In general, Shenzhen is a much easier place for sharing, since it’s much more spacious. There can be a room for just woodworking machines, another one for metalwork, etc. In Hong Kong, however, every square meter is precious, so they really rationalize and keep only the most vital things and use spaces for multiple purposes: meetings, presentation and coworking all in one. Also there are much fewer maker/coworking spaces, while Shenzhen has more than a hundred.
Makerbay in Hong Kong is special, because most of the machines are owned by the founder, and most of the projects are aligned with the values of the space: social and environmental impact. One would think that this model is not financially sustainable, and they have to make sacrifices, but it is in positive balance now for more than a year.
The last element we could identify for a comparison of the two cities is the eating behavior. In China there is no typical order in which the food is served. A lot of different dishes are served at the same time and the bigger the variety of food the the more festive is the event. The balance of Yin and Yang is very important, which is demonstrated by the choice of hot and cold food and of course the round eating table (which stands for harmony).
The round eating table is also really handy for the food sharing as each individual has an easy access to all dishes.
In Shenzhen the food sharing could be observed all over the city while eating in different restaurants. In Hong Kong this was not always the case. In some occasions (especially typical local restaurants) the eating culture was as described above. However, most of the time the eating habits resembled more the Western than the Chinese culture. It can be argued though that this discovery is due to our choice of restaurant and not at all representative for the whole city.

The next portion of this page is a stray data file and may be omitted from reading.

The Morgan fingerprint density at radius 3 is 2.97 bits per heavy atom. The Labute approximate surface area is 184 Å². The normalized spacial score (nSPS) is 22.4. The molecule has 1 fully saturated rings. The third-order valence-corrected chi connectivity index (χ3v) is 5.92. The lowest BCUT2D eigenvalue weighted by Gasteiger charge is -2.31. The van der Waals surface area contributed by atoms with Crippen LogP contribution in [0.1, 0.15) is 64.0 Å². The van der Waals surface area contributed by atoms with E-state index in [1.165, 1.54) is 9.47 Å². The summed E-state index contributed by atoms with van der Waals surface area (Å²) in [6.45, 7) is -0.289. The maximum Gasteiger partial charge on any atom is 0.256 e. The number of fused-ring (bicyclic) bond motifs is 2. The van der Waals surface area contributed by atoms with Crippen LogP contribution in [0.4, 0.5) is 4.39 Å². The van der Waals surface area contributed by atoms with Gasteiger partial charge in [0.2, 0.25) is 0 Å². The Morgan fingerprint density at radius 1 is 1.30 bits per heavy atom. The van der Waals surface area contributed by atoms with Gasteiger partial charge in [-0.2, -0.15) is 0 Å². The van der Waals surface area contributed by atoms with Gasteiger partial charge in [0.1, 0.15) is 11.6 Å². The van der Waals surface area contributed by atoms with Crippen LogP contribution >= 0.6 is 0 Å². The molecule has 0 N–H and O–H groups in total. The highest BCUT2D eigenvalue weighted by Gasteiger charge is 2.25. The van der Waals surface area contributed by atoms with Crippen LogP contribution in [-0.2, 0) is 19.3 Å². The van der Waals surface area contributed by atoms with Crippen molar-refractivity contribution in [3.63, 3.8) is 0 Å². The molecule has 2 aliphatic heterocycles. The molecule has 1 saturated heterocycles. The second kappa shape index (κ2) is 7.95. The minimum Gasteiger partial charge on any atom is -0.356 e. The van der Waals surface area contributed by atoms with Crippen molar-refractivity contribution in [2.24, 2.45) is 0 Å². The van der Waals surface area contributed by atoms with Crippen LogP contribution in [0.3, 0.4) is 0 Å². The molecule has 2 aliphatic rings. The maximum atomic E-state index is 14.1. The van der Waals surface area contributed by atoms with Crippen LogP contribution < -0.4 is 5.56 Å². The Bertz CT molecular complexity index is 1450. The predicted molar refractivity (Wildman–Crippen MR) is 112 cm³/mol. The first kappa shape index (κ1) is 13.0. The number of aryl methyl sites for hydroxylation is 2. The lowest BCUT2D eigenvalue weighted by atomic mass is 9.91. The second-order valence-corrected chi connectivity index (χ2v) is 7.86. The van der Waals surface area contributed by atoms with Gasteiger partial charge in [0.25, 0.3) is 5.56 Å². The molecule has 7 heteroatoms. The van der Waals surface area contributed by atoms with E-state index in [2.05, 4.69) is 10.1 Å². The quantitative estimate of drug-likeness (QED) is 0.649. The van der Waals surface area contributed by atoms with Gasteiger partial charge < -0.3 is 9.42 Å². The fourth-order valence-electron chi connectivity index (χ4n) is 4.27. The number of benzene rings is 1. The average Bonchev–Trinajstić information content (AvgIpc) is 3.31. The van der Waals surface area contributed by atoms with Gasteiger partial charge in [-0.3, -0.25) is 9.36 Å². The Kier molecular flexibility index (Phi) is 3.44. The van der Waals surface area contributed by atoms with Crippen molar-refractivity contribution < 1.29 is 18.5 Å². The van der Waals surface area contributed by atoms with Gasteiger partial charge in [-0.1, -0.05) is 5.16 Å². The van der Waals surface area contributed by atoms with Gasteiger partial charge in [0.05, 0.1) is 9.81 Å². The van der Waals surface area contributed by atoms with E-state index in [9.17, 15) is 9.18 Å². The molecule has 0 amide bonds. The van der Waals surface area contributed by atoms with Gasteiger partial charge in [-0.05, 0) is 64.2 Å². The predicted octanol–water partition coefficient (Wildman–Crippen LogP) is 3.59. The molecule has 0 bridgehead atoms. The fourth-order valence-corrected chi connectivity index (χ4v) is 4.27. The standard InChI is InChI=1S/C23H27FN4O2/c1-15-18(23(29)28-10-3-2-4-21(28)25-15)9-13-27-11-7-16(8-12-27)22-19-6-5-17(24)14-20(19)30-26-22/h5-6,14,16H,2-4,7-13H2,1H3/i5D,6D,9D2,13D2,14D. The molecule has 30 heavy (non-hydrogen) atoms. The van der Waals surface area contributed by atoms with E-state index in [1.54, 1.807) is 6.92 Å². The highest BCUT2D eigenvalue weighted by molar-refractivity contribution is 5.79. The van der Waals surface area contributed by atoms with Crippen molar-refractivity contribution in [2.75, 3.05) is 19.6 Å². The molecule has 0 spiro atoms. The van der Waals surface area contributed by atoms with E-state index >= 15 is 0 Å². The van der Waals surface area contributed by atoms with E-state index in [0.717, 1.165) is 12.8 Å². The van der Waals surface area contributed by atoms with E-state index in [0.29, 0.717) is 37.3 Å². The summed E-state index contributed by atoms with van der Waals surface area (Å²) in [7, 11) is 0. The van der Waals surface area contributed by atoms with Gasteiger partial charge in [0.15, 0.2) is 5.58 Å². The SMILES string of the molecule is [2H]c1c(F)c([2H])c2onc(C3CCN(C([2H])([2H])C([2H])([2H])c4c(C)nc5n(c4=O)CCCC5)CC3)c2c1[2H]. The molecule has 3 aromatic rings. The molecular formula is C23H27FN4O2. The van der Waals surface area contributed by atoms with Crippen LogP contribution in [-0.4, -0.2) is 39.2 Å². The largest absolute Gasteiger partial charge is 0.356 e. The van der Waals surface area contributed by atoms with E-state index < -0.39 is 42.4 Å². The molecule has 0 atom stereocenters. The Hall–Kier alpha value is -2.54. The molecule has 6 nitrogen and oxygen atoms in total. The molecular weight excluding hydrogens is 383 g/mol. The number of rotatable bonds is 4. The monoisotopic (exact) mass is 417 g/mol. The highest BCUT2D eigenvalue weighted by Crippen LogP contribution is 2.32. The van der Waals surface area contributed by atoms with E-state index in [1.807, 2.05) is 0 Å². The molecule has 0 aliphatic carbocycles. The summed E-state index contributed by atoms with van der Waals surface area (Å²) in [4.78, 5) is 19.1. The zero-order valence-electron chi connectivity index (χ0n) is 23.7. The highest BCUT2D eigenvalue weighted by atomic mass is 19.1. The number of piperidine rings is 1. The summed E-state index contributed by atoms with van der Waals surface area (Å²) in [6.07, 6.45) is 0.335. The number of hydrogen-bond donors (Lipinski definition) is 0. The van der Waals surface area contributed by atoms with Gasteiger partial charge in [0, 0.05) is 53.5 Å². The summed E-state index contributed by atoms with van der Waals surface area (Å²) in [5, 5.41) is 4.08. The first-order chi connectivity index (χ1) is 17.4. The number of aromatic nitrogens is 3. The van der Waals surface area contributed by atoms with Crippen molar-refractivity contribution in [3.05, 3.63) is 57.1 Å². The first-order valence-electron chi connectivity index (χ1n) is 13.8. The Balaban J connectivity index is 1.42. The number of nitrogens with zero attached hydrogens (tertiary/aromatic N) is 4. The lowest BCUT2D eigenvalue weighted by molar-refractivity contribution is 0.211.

In the next paragraph we will talk about other sharing culture present in each of the cities. For the following observations no comparison could be made as the elements are in no way connected.
- Rent a Suitcase: Hong Kong is one of the most populated cities in the world therefore, space is money. As a result Rent a Suitcase offers clients to rent luxury suitcases to resolve the problem of lacking storage space.
- Lux TNT: In a city like Hong Kong appearance, fashion and image are important. In case the personal budget is not sufficient to purchase expensive luxury handbags or clothes, LuxTNT offers a solution. The site allows to rent luxury item in exchange of a daily fee.
- GoGoVan: This company is an app-based platform which aims to to redefine the daily logistics experience by offering a convenient and efficient service.
- Shared public power banks: while walking through the mall, we discovered huge public power banks which can be used by every individual in need.
I hope we could offer you a better insight into sharing economy for Hong Kong and Shenzhen.
Julia and Anja
Written by Anja Lazzeri.